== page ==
The Optimist Anathema
- 132.63N 117.14W01:18
- 2Leaving It Behind04:27
- 3Endless Ways05:49
- 4The Optimist05:37
- 5San Francisco04:59
- 8Can't Let Go05:00
- 9Close Your Eyes03:39
- 11Back to the Start11:41
Info for The Optimist
Anathema‘s musical journey over the last nearly quarter century has been a fascinating one. Morphing from death / doom act to goth-tinged alt rock, their output in the new millennium has been on the progressive side, entertaining wondrous, dreamy post-rock styles in their truly artful sound. They’ve returned three years after Distant Satellites with the forthcoming record, The Optimist, and have dished out a taste of what’s to come with the new track “Springfield.” In the video, the band is seen seated in a rehearsal space, running through the song in a live setting. Anathema display their songcraft mastery, opening with a minimalist drum beat, a simple piano melody and ethereal vocal passages that seem to drift in and out of the song. Slowly building on these motifs, the Brits erupt halfway through the song with droning leads that drive the tension as the melodies carry on underneath.
“Here we present the song ‘Springfield’, it’s actually the song that closed our unforgettable Wembley gig with Opeth and it seemed to be a track that just fell into place without much effort,” singer / guitarist Daniel Cavanagh explained. “It seemed to do itself. The song forms part of a narrative that runs through The Optimist album, it’s a narrative that begins where A Fine Day To Exit left off. The album is a journey. The songs are ambiguous. There is no right or wrong way to take them. Make of them what you will.”
Daniel Cavanagh: "Here we present the song 'Springfield', it’s actually the song that closed our unforgettable Wembley gig with Opeth and it seemed to be a track that just fell into place without much effort. It seemed to do itself. The song forms part of a narrative that runs through The Optimist album, it’s a narrative that begins where A Fine Day To Exit left off. The album is a journey. The songs are ambiguous. There is no right or wrong way to take them. Make of them what you will.”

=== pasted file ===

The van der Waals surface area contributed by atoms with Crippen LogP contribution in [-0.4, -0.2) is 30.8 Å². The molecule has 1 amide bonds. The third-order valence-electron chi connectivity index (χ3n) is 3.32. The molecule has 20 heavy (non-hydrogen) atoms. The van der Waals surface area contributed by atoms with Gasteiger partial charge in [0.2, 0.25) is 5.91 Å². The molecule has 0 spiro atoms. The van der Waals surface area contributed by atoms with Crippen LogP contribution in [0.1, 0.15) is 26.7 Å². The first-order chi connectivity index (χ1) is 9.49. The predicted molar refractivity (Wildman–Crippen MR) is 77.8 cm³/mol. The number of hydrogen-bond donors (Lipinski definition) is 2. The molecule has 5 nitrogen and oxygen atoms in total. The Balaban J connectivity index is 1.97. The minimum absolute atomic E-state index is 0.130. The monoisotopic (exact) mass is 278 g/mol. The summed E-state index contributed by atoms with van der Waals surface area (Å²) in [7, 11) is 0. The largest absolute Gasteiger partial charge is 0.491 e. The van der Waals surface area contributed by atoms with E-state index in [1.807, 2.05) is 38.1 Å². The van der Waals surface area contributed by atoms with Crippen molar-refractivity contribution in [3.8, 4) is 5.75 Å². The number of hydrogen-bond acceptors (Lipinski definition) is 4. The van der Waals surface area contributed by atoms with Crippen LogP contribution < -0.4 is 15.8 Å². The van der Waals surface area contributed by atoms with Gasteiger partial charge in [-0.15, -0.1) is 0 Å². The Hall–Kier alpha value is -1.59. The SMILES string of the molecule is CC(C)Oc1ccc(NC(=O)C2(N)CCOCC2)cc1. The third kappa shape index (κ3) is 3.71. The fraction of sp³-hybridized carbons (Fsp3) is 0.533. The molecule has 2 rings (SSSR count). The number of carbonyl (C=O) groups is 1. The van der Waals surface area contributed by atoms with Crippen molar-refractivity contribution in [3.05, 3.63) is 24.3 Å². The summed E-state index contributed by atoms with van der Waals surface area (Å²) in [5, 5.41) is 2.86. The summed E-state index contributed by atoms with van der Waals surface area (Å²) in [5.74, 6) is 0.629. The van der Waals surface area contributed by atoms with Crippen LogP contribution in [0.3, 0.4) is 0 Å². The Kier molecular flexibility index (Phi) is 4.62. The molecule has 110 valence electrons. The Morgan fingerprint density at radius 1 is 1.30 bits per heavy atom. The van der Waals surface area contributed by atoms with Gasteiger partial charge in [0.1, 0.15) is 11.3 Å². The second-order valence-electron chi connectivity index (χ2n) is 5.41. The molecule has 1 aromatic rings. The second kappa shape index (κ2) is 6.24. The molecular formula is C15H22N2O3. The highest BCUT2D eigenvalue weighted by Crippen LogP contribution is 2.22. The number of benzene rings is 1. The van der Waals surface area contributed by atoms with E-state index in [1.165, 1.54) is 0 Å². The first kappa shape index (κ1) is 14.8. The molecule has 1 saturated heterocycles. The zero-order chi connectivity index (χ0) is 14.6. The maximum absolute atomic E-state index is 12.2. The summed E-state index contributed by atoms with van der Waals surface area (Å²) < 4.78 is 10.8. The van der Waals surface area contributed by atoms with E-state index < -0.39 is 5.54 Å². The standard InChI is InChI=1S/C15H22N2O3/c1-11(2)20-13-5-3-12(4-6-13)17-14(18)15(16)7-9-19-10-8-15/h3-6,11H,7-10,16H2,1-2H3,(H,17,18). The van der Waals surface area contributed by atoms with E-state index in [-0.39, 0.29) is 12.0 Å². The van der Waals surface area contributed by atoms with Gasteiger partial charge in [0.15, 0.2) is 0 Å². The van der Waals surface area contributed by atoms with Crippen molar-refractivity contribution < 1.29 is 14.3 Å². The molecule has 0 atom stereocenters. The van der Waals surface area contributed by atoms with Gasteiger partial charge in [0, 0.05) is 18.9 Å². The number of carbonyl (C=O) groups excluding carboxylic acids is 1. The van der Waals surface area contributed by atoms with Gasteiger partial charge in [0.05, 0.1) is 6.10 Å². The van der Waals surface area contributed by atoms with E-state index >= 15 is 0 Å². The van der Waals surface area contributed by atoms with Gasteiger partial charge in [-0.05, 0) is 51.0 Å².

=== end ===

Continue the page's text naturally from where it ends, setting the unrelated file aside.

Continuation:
Anathema’s eleventh full-length The Optimist is due for release on 9th June through Kscope, where the ambient rockers will reveal some of the darkest, most challenging and unexpected music the sextet have put their name to.
Anathema, led by brothers Daniel and Vincent Cavanagh, along with drummer John Douglas, singer Lee Douglas, bassist Jamie Cavanagh and drummer/keyboardist Daniel Cardoso began recording The Optimist in the winter of 2016 at Attica Audio in Donegal, Ireland and then finished at Castle Of Doom studios in Glasgow with producer Tony Doogan [Mogwai, Belle & Sebastian, Super Furry Animals] at the helm and was mastered at the legendary Abbey Road Studios.
Vincent Cavanagh, vocals, guitar, keyboards
Danny Cavanagh, guitar, keyboards, vocals
John Douglas, acoustic, electronic percussion
Lee Douglas, vocals
Jamie Cavanagh, bass
Daniel Cardoso, drums
Produced by Tony Doogan
are an English band from Liverpool primarily known for their ever evolving sound. Beginning as pioneers of the death/doom metal sub-genre, their later albums have been associated with genres such as alternative rock, progressive rock, art rock, new prog, and post-rock.
Anathema formed in 1990 as a doom metal band. In November of that year, the band recorded their first demo, entitled An Iliad of Woes. This demo caught the attention of several bands and labels from the English metal scene.READ MORE
At the beginning of 1991, the band gained a lot of attention with the release of their second demo entitled All Faith Is Lost, resulting in a four-album deal with Peaceville Records. Their first release under the label was The Crestfallen EP in November 1992. They took the material from that album on the road, touring with Cannibal Corpse.
Serenades, Anathema’s debut LP, attracted a lot of mainstream attention, propelling their “Sweet Tears” music video onto the MTV playlist.